I wish I were a maid again
But a maid again, I ne'er shall be
Till an apple grows on a rowen tree


The song of birds may glad the world
Yet bring to mind a sorrow key
For he is gone, now I must bide
Would I had love instead of pride


3. Leaving of Liverpool

Often it seems that even the most upbeat trad songs that come out of the British Isles have a certain measure of sad tidings buried in their subject. This is the widely popular 'jolly' version of the song that is what you're likely to get, if you request your local Irish band to play it for you.

Often it seems that even the most upbeat trad songs that come out of the British Isles have a certain measure of sad tidings buried in their subject. This is my alternate mellow or 'lullaby' arrangement of what is usually a bouncy, high energy song.  Its pretty, somewhat melancholy tone is one that I find a little more fitting to the subject material.

Fare thee well, my own true love
For I am going far away
I am bound for California
But I know that I'll return someday

So fare thee well, my own true love
When I return, united we shall be
It's not the leaving of Liverpool that's grieving me
But, m'darling, when I think of thee

I am sailing on a Yankee ship
The Davey Crockett is her name
And the captain's name is Burgess
And they say she is a floating shame


The sun is on the harbour, love
And I wish that I could remain
Cause I know it'll be a long, long time
Before e'er I see you again

    (Chorus x2)

4. The Least of my Kind

A roleplaying-derived song of Cat's that I chanced to learn a number of years ago, little suspecting that it would grow to be adopted as a personal anthem by several groups of friends across Canada and the US.

Covered in dirt and mud, aching and spitting blood,
Cursing, you stir to rise and groan
Muffled in yet-to-come, mutters a battle drum
Wolves don't usually walk alone

Think on the battle-cost; this time, the wolf has lost
Beaten and broken and blind
Better beware, my lord; better prepare, my lord;
I was the least of my kind

Prying my switchblade cold out of my fingers' hold
Pause to take stock, reflect, and rue
Look on the damage done here by a single one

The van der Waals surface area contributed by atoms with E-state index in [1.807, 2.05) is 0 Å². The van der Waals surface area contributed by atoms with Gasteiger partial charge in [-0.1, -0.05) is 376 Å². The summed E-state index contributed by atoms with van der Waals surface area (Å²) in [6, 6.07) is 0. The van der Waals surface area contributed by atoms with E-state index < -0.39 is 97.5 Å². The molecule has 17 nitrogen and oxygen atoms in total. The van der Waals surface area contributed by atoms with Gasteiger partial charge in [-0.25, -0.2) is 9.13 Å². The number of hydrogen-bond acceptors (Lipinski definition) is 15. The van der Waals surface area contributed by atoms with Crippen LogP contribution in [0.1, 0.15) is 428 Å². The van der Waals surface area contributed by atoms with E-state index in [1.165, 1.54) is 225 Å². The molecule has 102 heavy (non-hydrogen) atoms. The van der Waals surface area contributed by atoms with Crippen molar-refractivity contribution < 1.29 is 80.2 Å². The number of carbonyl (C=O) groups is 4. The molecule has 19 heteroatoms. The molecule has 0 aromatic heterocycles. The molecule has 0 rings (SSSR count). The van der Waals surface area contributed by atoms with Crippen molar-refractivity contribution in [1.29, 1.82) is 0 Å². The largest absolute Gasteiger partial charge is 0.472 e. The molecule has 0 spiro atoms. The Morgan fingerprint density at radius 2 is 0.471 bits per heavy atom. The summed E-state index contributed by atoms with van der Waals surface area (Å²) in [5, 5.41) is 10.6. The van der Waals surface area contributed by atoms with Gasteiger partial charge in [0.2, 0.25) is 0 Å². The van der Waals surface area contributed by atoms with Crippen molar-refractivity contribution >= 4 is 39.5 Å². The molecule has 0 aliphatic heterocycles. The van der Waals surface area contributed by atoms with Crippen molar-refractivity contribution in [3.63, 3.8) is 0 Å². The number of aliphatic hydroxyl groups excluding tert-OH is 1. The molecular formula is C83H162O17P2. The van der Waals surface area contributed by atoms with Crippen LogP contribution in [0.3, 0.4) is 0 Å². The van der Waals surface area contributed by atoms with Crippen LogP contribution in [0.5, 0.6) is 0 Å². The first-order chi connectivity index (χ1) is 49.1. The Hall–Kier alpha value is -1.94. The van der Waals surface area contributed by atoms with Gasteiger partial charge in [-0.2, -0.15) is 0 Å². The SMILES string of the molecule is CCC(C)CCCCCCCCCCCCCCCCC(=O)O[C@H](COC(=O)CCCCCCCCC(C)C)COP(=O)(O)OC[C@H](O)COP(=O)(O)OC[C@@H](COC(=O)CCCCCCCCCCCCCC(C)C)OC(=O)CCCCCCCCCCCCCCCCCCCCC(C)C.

What do you think the full pack will do?


Careless, I came by chance, joining in battle's dance
Slain in a fight I could not win
Far off, a wolf pack hears; heads turn, with pricking ears
Thought you, my lord, that I had no kin?


5. Lament for Ogun

This is the first half of one of the tales of Ogun, one of the Loa of African mythology and religion. The Loa are similar in many ways to gods or saints, Ogun being the patron spirit of fire, blacksmithing, and (involuntarily) war. The tales of Ogun  hold several parallels with greek myths, in this one particularly that of Demeter, in the way that the world suffers at his displeasure when he takes offense.

Under the hammer of the sun on our backs
On the anvil of Earth we were made
Our bodies hard crafted by toil on the land
Lacking simplest of tools for our trade
Without hammer or ploughshare or blade

When the evening drew, we all fled to our homes
Where our youngest would tremble and weep
For the night was the time of the lion and wolf
And, to them, we were no more than sheep
And the beasts came for us in our sleep

Ogun heard our cries as He worked at His forge
And He turned thoughtful eyes to our plight
And, with one calloused hand, grabbed a brand from the fire
For to bring us the flame and the light
For to draw back the veil of the night

At the mountain, He taught us to dig for black iron
And to craft it with hammer and hand
Now, with tools for the farm, we were lords of the field
And, with spearheads, the lords of the land
And the beasts would soon learn to fear man